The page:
There was a time in the 70’s and early 80’s, or so I’ve been told, when preachers decided that the sermons in the book of Acts were examples of the Earliest Christian preaching. Then, they added, that time period in the book of Acts was a period of enormous church growth…
So, they concluded, if modern preachers were to use those sermons as a model for their preaching, they would have the same kind of success.
There are a few flaws in this theory—two that come to mind right off the bat are that:
1. It’s a lot easier to double Christianity when there are only 12 or so members.
2. Most of the preachers of these sermons in Acts—the Apostles and Paul, were martyred (that is killed for the faith) which is, I would venture to guess, hardly the kind of success those 1970’s preachers were looking for.
Nonetheless, these sermons in the book of Acts, do pack a certain punch—they’re worth mimicking every now and again.
In today’s case, we read of Peter assuring the people the miracle performed before them, when he healed a bent over beggar—he makes clear that the healing isn’t his doing, but instead is from God, the God of Abraham, Isaac, and Jacob. The same God found in Jesus, who is the righteous and living one—the one promised to us to save us from our sin—and therefore we ought to turn to him and be saved.
Let us pray.
Perhaps what Peter is getting at today could be summed up by the ELCA’s tag line—God’s Work, Our Hands…
that we recognize none of this—none of what our church, or synod, or congregation does, is from us—ultimately our hands are empty, our work is not our own—they are from God.
Yes, over 6 millions Americans who are suffering and in need are touched by the ELCA’s service arm, be they immigrants escaping persecution and being resettled, or a family looking to adopt, or just folk with too much hunger and not enough pay check—yes 6 million people a year—the equivalent of the ELCA serving the entire state of Massachusetts.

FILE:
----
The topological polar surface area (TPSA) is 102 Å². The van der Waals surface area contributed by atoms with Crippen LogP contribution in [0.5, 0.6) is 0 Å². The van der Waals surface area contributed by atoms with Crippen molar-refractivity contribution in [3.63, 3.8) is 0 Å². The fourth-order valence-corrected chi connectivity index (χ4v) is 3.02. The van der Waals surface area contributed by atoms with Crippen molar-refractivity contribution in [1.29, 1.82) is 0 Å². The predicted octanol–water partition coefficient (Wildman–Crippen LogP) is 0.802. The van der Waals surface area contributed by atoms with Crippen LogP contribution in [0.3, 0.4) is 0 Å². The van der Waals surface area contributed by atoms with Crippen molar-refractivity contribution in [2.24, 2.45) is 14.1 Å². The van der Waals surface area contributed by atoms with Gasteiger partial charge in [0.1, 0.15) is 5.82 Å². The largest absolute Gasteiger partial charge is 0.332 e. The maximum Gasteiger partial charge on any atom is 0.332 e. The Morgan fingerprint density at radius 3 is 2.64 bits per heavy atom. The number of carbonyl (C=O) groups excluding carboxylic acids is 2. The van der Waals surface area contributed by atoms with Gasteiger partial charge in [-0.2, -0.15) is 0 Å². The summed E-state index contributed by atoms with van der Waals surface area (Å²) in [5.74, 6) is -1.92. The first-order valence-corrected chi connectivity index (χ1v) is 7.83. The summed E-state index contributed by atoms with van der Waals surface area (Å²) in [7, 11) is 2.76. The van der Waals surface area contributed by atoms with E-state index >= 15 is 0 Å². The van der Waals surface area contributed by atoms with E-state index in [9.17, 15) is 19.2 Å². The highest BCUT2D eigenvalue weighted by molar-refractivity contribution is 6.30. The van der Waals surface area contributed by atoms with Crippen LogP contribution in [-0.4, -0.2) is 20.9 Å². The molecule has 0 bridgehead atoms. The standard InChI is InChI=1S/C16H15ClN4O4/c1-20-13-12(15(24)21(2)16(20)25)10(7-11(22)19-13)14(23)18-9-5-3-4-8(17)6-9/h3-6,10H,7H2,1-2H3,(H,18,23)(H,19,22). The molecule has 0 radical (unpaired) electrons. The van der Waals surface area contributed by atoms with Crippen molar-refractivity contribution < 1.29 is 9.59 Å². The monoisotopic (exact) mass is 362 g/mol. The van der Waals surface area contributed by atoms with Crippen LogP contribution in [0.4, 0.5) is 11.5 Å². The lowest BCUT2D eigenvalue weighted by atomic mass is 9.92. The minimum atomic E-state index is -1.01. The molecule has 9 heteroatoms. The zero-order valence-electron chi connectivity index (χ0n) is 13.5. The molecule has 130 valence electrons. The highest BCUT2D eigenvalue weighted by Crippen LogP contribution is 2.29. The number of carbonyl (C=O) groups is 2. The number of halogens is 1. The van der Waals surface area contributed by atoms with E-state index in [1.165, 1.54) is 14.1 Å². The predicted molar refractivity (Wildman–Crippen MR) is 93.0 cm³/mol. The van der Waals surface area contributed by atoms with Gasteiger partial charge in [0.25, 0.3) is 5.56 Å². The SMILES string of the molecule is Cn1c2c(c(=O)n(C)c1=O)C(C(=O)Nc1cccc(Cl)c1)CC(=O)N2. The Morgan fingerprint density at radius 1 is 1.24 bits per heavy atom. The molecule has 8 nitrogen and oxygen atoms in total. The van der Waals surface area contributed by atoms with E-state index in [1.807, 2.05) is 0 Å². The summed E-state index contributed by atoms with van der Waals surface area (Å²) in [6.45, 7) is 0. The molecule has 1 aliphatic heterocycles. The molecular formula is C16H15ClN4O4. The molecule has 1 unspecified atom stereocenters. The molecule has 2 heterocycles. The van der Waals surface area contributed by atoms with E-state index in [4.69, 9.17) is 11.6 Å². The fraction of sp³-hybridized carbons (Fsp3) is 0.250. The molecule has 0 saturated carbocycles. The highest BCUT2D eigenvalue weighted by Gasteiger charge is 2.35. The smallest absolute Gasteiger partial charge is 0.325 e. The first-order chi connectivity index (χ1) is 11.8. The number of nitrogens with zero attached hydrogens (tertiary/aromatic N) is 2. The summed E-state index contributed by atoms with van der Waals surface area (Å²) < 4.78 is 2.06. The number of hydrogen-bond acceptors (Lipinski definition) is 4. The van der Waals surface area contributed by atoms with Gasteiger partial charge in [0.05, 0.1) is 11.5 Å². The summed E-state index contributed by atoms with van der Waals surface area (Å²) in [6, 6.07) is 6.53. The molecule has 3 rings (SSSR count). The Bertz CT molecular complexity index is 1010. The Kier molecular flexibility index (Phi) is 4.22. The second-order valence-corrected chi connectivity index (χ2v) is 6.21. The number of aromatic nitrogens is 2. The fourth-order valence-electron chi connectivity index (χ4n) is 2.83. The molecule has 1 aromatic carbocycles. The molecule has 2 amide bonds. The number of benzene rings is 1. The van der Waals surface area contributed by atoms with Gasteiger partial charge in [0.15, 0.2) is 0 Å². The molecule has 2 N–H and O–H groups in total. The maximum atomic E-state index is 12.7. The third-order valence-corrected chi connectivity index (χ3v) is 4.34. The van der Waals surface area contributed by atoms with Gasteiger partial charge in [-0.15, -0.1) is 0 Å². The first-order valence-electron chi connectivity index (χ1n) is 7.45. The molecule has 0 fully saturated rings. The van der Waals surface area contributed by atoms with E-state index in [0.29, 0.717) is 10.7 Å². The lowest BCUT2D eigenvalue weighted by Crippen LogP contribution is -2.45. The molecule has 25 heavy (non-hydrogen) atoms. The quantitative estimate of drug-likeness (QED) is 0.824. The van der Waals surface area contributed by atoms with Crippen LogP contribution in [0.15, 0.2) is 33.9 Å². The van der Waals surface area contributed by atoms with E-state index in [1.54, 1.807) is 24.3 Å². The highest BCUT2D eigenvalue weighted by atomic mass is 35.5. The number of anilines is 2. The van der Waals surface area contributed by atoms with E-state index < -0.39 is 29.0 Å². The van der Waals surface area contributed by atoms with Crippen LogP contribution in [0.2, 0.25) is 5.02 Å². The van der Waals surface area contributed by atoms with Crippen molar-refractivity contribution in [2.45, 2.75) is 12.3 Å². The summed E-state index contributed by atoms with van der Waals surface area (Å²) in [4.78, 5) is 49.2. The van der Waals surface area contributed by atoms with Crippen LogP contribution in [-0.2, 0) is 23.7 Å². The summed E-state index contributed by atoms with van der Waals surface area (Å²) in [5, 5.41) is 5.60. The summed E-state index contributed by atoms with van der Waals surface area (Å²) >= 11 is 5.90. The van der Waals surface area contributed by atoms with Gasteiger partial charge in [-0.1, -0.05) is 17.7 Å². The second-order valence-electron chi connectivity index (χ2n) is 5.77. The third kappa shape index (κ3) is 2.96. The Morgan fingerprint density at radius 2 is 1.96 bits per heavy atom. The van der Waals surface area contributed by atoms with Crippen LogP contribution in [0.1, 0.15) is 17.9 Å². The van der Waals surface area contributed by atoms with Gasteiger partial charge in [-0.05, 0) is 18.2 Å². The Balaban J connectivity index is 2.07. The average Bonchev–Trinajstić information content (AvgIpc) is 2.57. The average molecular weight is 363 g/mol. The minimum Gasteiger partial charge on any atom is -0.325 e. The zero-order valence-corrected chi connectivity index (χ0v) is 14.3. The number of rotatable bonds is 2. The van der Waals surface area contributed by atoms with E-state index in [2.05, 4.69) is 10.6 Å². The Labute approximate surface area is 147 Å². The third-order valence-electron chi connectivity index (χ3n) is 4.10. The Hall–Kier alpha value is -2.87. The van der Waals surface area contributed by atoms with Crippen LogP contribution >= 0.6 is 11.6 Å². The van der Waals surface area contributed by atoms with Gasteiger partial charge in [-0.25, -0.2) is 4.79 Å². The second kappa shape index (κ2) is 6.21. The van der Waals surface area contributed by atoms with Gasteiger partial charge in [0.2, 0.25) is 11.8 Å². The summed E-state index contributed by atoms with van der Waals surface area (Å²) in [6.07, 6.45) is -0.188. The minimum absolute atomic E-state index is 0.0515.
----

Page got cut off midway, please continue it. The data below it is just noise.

Yes, we recently helped plant a congregation in rural China—no small feat.
Yes, we are decimating the disease of Malaria in 13 countries.
But, no, it’s not us who do these things
—these amazing life giving, miraculous things
—no it is God.
Yes, our own Bishop, Bishop Tracie Bartholomew recently shared a pulpit with Roman Catholic Bishop Thomas Donato in Bayonne, an unprecedented act of ecumenical hospitality—a Roman Catholic Bishop inviting a female Protestant Bishop to share in proclamation of the Gospel.
Yes, the New Jersey Synod has called my colleague and cousin Beau Nelson to serve as chaplain to the homeless folk in Trenton.
Yes, the Red Cross recently had 166 people still displaced from Sandy in need of help, and Lutheran Disaster Relief responded, “Don’t worry, we got this.”
But, no it wasn’t we who had it—it never is—always it’s God who’s got this!
Or I think of the ongoing embarrassing thing that keeps happening to me at Synod Council Meetings—the meeting is going along, they’re talking about innovative stuff in the Synod, and next thing I know they’re talking about me and about St. Stephen.